8. RDPoulsbo says:

    That is hillarious. So what that fans of other teams hate him for what he does. They can’t do anything about it but sit and stew.

    I really wasn’t that excited about players in this year’s draft either. I kind of wished they’d have picked a OG higher up, but whatever. The o-line does need work, but Cable is getting everything he can out of them and hopefully some of the disappointments will turn it around.

  9. rramstad says:

    The RB pick is total insurance. When Lynch couldn’t play against the Browns, we lost a very winnable game. Lynch won’t play forever, he can’t, and his running style means he’ll probably be out sooner rather than later (though I hope I’m wrong). A nice violent electric guy in the draft is totally smart thinking about things two years from now, as opposed to now… which makes sense given how stacked the roster is, hardly any draft picks were going to make the roster anyway.

  10. SaigonSun says:

    When we took Michael with our first pic, I (amost) had a nervous meltdown. I was totally stunned but, then I remembered my mantra: in JS/PC I trust ! Why did they do that when Margus Hunt, the Honey badger, etc were still available? Then, it hit me : the NFL’s new rule for leading with the top of the helmet. Lynch will get a lot of penalties because of this new rule ( that is his punishing running style), and he is not going to change at this point of his career. They obviously didn’t think Turbin was ready to be the featured RB for the Seahawks, so now we have C-Mic.
    I don’t want to be like yankita, and his wild predictions,
    but if Lynch can’t adjust quickly to the new rules (by the beginning of this season), I wouldn’t be surprised if he is not traded (Jets, Indi). This new rules will affect quite few games this year. We all know our Seahawks aren’t the darlings of the NFL refs…. I think our rb lineup will be :C-Mic, Turbin, Rob and Harvin (part time).
    Go ahead, I am ready for your wrath for my “heresy”.

  11. Dukeshire says:

    He’s a punisher but not like Earl Campbell. Outside the tackles and beyond then line, Lynch doesn’t often put is head into players’ chests. I don’t see too many penalties forthcoming for Lynch as a result of the new rule. We’ll have to wait and see though.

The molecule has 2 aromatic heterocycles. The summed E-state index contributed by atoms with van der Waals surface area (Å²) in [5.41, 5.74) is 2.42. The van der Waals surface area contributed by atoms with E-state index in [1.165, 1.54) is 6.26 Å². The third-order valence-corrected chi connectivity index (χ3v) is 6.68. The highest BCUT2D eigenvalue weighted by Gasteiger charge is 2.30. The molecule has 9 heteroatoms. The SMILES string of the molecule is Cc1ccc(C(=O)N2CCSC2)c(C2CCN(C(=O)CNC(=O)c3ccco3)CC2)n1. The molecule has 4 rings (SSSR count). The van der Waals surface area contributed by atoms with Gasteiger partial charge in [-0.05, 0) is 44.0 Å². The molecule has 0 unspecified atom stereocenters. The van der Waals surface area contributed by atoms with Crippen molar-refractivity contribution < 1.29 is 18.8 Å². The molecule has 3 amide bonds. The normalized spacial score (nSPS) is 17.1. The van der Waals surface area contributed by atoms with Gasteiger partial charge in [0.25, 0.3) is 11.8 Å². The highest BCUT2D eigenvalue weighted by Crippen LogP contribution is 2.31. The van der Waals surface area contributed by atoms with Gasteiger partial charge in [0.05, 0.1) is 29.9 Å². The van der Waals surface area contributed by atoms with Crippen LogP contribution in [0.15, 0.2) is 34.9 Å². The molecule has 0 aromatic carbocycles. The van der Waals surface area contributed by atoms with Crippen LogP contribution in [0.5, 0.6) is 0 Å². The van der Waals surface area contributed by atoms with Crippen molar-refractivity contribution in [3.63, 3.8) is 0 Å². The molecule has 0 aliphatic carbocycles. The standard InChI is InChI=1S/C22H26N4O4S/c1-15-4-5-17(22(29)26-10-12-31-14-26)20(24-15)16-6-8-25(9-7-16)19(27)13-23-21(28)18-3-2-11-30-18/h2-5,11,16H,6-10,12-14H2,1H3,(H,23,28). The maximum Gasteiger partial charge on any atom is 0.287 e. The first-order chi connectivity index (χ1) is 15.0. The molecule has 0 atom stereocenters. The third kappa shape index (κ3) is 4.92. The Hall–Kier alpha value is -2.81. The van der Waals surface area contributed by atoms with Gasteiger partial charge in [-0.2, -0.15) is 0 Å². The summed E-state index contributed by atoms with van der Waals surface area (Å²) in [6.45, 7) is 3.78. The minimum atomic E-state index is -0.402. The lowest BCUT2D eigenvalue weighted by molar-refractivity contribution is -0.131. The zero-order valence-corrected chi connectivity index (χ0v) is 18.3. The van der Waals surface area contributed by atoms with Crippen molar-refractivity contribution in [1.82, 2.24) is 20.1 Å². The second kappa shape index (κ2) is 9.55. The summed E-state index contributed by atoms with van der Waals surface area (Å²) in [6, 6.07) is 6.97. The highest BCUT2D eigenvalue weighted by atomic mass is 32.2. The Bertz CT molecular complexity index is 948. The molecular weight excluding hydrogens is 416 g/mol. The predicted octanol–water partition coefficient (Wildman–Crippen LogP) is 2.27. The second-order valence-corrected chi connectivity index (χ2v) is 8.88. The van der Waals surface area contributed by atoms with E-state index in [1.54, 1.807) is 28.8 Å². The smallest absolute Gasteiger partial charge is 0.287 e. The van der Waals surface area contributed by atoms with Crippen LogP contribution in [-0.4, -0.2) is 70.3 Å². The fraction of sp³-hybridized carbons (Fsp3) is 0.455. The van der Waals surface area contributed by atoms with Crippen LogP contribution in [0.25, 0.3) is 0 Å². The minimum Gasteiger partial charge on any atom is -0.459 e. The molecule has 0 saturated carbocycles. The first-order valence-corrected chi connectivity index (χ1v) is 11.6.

12. sluggo42 says:

    I personally love the “tin-tin” pick, and I see him elevating into the #2 RB slot about a quarter of the way into the season. I think he has the jets that turbin doesn’t… The turbinator has some serious guns, but they don’t make him run any faster. C-tin will get some touches in training camp and will ignite his jets and when PC sees him go, that will be that. Getting a serious RB is a move that we didn’t think we needed with the drafting of the turbin last year. But lets face it, the turbin doesn’t scare anyone short of a curling contest.

    But now, we have a change o,f pace back that will have the jets to scorch defenses, and after he does that a few times, he will force teams to wrinkle towards him, thus again, freeing up a TE, or a WR, giving them that one step that makes the difference between being open or not.

    I for one, can barely take the waiting for this season to begin…

  13. chuck_easton says:


    The problem’s with the rule are going to be:

    1. New rule, Ref’s don’t really know what constitutes “leading with the helmet”.

    2. The lieteral reading of the rule is that the ball carrier must lower his head and in doing so the crown of the helmet (the very top) makes contact with the defender. Supposedly it is still perfectly OK for the ball carrier to lower his shoulder and make contact with the shoulder pad, the face mask or the SIDE OF THE HELMET.

    3. The rule is asking the Ref to look at a play and in an instant try to go through a process. a) ball carrier lowered his head and made contact with the defender. b) Did his shoulder hit the defender? c) was it the facemask or the side of the helmet? d) am I sure it was actually the top of the ball carriers helmet that hit the defender? e) oh heck, throw flag, 15 yard penalty, let the guys at head office decide if it really was a penalty and if they want to add a fine.

    2. Problem is that at least this first season you can expect that any time an RB lowers his head/shoulder and makes contact (even if it isn’t with the crown of the helmet) the flag will be thrown. Better to err on the side of over calling it than under calling it. The league want to make sure the act of leading with the head is taken out.

    The best example I can give you is what happened in my son’s hockey league. The league wanted to remove head shots from the game. Obvious reason, head shots have a higher risk of concussions and we want to drastically cut down on the potential for concussions.

    Rule is written that ANY contact to the head of a player by another player for any reason is now a penalty. It is up to the referee to decide if the contact was unintentional and give a 2 minute penalty or if if was intentional then it is a 4 minute penalty.

    Again, the idea and the wording of the rule is clear. No contact to the head, period.